Infinite adjustment lets you drop the saddle to any height you need, and with 165mm of travel to play with you have loads of options to suit different situations, from fully slammed for the steepest tracks to just a little drop for traversing rooty tracks. On my bike, the extra 15mm of travel over the stock seat post came in useful on the very steepest and techiest trails where you want all the room to maneuver over and around obstacles. Whether you need 165mm drop depends on your riding and ultimately your bike: not all frames and rider heights will make it work. The tall collar doesn't help matters, either. Luckily the low slung top tube of my Evo and my long legs meant it was no problem at all, even with the seat post not fully slammed into the seat tube. The length of the post could be an issue on smaller frames or longer seat tubes, so best to measure before you buy to be sure.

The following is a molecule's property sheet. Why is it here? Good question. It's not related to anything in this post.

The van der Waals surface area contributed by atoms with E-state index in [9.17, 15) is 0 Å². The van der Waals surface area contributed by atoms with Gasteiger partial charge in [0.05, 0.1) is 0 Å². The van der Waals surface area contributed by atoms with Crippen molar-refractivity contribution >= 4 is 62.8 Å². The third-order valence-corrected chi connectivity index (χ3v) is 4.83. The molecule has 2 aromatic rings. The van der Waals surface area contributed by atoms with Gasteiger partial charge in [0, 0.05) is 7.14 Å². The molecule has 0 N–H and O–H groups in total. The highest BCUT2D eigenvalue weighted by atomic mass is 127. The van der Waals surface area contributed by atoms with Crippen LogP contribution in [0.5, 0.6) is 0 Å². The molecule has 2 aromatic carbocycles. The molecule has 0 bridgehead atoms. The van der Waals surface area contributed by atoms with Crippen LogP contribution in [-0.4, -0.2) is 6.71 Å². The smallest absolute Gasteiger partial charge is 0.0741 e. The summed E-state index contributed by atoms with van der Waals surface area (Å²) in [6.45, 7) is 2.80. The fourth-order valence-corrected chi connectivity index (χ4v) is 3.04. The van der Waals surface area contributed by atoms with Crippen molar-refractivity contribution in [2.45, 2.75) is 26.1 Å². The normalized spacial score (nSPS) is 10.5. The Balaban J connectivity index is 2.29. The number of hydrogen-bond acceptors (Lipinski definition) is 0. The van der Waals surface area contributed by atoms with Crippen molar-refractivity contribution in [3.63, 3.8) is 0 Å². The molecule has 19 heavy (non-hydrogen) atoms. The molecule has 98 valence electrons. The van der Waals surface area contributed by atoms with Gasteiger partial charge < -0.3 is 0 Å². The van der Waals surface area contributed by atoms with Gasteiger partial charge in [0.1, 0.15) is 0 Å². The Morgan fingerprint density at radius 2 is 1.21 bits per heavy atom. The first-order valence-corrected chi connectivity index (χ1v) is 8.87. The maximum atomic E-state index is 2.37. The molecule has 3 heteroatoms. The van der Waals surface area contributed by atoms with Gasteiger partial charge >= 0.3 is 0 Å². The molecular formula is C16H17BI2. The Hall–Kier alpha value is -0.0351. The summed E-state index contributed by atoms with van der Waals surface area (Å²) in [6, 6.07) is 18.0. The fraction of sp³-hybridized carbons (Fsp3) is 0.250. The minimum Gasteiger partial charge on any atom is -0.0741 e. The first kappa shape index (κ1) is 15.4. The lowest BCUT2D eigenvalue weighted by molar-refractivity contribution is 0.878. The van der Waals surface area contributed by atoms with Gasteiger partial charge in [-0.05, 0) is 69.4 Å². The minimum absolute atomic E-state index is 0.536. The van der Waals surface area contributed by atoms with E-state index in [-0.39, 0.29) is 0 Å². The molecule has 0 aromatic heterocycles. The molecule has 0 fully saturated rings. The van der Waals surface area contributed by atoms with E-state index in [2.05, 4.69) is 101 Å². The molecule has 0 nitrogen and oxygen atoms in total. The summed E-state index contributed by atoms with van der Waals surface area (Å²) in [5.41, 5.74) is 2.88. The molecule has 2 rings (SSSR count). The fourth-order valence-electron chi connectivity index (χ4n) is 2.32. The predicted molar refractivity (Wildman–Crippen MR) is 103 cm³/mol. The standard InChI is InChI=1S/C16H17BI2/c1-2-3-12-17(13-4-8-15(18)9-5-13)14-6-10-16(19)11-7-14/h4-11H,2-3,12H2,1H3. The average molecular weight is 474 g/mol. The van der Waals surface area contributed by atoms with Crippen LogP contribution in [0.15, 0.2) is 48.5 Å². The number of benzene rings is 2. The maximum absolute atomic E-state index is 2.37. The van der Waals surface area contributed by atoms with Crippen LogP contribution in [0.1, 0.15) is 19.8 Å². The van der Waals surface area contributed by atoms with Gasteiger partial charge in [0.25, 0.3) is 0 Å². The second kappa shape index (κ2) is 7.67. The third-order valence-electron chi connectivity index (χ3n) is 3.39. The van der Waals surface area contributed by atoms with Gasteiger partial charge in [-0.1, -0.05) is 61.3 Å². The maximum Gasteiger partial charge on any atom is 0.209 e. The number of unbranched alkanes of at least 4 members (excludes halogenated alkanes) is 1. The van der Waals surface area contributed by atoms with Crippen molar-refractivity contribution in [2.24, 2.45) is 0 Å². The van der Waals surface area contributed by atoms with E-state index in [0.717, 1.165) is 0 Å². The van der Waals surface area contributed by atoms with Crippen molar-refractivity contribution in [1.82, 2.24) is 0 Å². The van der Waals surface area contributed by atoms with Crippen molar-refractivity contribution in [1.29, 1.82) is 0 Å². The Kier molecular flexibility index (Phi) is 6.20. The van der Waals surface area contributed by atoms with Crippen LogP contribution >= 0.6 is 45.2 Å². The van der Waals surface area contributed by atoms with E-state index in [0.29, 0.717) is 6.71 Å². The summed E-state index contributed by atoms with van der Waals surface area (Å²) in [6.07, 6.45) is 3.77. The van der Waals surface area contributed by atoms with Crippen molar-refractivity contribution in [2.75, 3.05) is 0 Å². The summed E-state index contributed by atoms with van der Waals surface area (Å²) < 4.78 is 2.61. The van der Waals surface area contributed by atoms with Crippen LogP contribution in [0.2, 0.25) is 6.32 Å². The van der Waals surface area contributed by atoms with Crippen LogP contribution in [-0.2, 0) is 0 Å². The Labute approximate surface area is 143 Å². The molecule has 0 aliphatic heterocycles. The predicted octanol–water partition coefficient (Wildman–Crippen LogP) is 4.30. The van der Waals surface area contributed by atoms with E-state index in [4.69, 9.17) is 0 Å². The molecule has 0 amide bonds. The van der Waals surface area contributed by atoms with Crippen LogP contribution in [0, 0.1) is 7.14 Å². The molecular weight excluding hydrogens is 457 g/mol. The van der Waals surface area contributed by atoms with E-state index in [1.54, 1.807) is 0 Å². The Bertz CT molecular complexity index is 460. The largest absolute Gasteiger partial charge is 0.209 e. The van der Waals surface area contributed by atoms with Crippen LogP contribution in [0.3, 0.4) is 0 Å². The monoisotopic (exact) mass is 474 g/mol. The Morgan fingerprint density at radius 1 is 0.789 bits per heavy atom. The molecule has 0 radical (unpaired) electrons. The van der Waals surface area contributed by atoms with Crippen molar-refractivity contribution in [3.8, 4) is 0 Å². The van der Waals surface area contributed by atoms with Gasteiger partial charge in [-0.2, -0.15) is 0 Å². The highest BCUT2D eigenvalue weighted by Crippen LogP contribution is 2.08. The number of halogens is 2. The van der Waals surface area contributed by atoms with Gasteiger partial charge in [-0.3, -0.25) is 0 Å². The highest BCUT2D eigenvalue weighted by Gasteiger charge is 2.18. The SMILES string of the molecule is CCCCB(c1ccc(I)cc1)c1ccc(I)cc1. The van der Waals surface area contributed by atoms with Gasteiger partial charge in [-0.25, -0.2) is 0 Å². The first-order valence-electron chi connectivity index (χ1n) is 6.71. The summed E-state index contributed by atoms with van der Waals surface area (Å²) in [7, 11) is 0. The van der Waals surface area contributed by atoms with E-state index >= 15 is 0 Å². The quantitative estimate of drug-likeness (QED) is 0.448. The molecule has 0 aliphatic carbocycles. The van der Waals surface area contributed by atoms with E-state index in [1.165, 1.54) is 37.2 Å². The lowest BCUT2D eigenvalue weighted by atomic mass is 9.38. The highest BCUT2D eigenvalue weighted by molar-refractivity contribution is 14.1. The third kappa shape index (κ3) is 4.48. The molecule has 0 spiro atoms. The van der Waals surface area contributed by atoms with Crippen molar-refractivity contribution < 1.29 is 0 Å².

The remote lever works easily with the CNC machined logo providing extra grip in wet and muddy conditions. There isn't much lever throw needed to activate the post, and it's smoother through the short range of movement. It doesn't feel as solidly built as some other dropper posts levers, like the Fox Transfer that I have on another test bike, but it works just fine. Durability has been fine, too, and it's survived a few brushes with the ground. The barrel adjuster provides easy adjustment of the cable tension which is really the only maintenance you face but I found it rarely needed any attention after the first couple of rides. There’s been no side-to-side play in the post developing after several months of use and I can’t fault the build quality and the unique Helix internals clearly work well. There were some issues with earlier production posts but USE says it has sorted those problems and my testing confirms that to be the case.
Remote lever could be nicer